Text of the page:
Editor’s Note: Before reading this story, I would like to tell you that these words of a lovely soul are quite raw and more than real. This is heavier than any other post we have done, and so we don’t want to take it as lightly as others. Thank you for reading, and now onto Andrew:
I was killing myself, and I didn’t know it. I stood in front of the bathroom mirror, and a skeleton stared back at me, but all I saw was the fat boy.Then everything went black. I fell against the bathroom sink. My legs felt weak, my vision blurred, and the blackouts were becoming more prevalent. I knew that I needed to do something, but I didn’t know how to stop. I had just wanted to lose weight—to be happy. And I didn’t know how desperately, until two dark, detrimental years later,when my six foot frame carried a mere 119 pounds, and I found myself angled over a toilet to relieve myself of that day’s last meal.
My whole life, I struggled with my weight. I was the goofy fat kid, with quick sarcastic comments, who always tried to make people laugh. I was even the first to make fun of my “fat” self, so that others would laugh with me and not at me. Most people never knew that the very thing I hated most about myself was my weight. I never liked “fat Andrew” because fat was not beautiful or acceptable. I wanted to look like a “normal” person. I didn’t want to be defined by my weight. I wanted people to see beyond the fat—to see me, but we live in a world that is so absorbed with perfection and beauty that we no longer see people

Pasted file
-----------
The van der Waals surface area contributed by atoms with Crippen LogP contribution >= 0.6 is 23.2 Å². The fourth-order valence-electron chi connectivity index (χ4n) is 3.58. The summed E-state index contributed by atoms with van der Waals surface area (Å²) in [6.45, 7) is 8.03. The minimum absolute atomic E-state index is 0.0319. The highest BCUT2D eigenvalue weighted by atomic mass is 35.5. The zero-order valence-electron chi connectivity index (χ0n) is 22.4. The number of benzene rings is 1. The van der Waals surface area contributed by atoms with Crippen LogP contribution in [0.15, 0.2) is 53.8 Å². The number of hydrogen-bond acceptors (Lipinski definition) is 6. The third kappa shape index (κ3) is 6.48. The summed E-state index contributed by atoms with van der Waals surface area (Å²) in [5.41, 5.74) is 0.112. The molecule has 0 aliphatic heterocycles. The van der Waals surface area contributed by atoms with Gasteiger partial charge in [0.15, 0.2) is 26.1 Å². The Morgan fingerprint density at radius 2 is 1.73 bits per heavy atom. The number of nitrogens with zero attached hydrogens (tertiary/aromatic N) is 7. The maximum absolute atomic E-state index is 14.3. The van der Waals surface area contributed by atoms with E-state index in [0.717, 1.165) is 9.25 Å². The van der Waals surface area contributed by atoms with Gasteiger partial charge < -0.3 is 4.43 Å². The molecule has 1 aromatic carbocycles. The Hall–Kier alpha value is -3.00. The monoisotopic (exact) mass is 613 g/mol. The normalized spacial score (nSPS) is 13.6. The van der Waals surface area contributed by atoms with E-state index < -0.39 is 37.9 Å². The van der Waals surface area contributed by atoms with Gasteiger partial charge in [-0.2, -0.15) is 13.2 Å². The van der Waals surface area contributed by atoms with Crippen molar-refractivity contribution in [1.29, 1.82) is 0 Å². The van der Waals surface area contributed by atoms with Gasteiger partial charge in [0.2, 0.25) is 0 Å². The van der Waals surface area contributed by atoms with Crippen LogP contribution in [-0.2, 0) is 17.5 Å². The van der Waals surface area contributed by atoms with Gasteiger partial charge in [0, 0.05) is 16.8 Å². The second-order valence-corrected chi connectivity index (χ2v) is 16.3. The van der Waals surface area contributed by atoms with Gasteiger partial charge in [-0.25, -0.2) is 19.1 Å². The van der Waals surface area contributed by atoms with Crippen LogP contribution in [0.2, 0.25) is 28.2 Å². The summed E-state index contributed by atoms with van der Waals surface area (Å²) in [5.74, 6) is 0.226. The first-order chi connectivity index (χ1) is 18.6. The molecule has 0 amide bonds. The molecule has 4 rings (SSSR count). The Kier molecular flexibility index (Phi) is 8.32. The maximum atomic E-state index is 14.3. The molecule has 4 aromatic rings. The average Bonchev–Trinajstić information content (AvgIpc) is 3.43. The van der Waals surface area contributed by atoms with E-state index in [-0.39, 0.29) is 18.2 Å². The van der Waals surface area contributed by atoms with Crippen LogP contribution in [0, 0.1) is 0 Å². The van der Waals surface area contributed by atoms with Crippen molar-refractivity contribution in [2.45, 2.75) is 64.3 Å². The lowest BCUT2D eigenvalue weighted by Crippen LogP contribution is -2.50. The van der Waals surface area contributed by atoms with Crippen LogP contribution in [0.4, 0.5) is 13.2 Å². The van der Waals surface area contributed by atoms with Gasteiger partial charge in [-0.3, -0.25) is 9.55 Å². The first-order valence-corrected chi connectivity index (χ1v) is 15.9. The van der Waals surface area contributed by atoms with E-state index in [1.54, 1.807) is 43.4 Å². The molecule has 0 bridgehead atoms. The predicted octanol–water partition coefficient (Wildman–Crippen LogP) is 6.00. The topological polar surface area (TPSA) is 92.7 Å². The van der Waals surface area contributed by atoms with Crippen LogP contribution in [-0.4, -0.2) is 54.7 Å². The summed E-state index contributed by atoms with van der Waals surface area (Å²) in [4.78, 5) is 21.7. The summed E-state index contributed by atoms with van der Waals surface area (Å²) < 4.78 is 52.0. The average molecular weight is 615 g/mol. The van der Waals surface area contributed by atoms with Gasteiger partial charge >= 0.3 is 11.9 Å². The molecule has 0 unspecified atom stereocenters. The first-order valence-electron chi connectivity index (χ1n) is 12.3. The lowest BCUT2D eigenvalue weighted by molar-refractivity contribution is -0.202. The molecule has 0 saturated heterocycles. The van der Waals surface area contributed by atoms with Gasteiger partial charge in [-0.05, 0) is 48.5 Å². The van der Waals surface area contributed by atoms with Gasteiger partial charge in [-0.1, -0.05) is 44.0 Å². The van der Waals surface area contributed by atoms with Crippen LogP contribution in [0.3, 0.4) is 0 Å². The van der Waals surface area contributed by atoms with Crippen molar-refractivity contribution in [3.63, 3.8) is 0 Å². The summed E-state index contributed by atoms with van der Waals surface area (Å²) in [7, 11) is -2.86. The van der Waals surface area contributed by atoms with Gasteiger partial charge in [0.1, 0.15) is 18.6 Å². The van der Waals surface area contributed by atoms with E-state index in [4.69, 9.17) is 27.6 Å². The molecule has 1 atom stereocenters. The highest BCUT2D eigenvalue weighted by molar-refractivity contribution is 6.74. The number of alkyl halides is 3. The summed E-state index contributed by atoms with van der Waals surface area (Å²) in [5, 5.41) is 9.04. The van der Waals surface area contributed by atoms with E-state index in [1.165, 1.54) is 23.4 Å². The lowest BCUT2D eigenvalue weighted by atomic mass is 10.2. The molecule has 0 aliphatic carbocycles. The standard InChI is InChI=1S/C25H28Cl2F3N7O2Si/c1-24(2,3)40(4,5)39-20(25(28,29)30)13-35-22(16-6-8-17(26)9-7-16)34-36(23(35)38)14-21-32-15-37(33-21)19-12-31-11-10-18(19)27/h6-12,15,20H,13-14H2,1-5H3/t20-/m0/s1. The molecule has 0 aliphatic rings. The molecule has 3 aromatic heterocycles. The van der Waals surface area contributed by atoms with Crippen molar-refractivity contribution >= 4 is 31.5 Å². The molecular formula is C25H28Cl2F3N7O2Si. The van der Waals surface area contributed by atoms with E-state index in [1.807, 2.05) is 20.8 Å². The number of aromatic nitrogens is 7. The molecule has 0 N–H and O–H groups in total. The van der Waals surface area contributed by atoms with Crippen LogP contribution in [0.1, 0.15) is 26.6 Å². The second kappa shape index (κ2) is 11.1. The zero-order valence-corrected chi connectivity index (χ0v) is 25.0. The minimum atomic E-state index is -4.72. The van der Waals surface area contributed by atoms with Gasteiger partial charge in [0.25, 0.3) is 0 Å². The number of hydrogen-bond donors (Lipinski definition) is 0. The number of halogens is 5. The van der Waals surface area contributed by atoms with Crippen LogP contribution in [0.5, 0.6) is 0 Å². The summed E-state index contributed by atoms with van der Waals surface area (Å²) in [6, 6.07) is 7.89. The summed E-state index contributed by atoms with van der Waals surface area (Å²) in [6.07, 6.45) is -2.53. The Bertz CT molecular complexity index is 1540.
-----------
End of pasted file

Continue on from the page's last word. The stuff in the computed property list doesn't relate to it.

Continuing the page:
- We promote a false image of beauty that devalues the individual.
Ironically, my story begins on February 14th 2011, Valentine’s Day, a celebration of love. I had a very close friend on whom I had secretly had a crush for many years. This particular Valentine’s Day, she was not dating anyone, and I wanted to ask her out, but I didn’t. I knew she could never see past the “Fat Andrew” I constantly saw in the mirror, and that devastated me. I felt worthless. So after years of lying in bed, late at night, thinking, I’ll start dieting tomorrow or I’ll start exercising this weekend, I promised myself things were going to be different this time.
The next day I started my diet and began running. I signed up for a membership at the local gym and went every day after work, but commitment slowly turned to compulsion. Weekdays were never enough, so I added weekends. Then, I started working out longer and eating much less. Eventually, several hours a day at the gym became my norm. I would not stop my workout until I had burned at least 1000+ calories, while eating half that amount. I became obsessed with counting calories, and food became my enemy.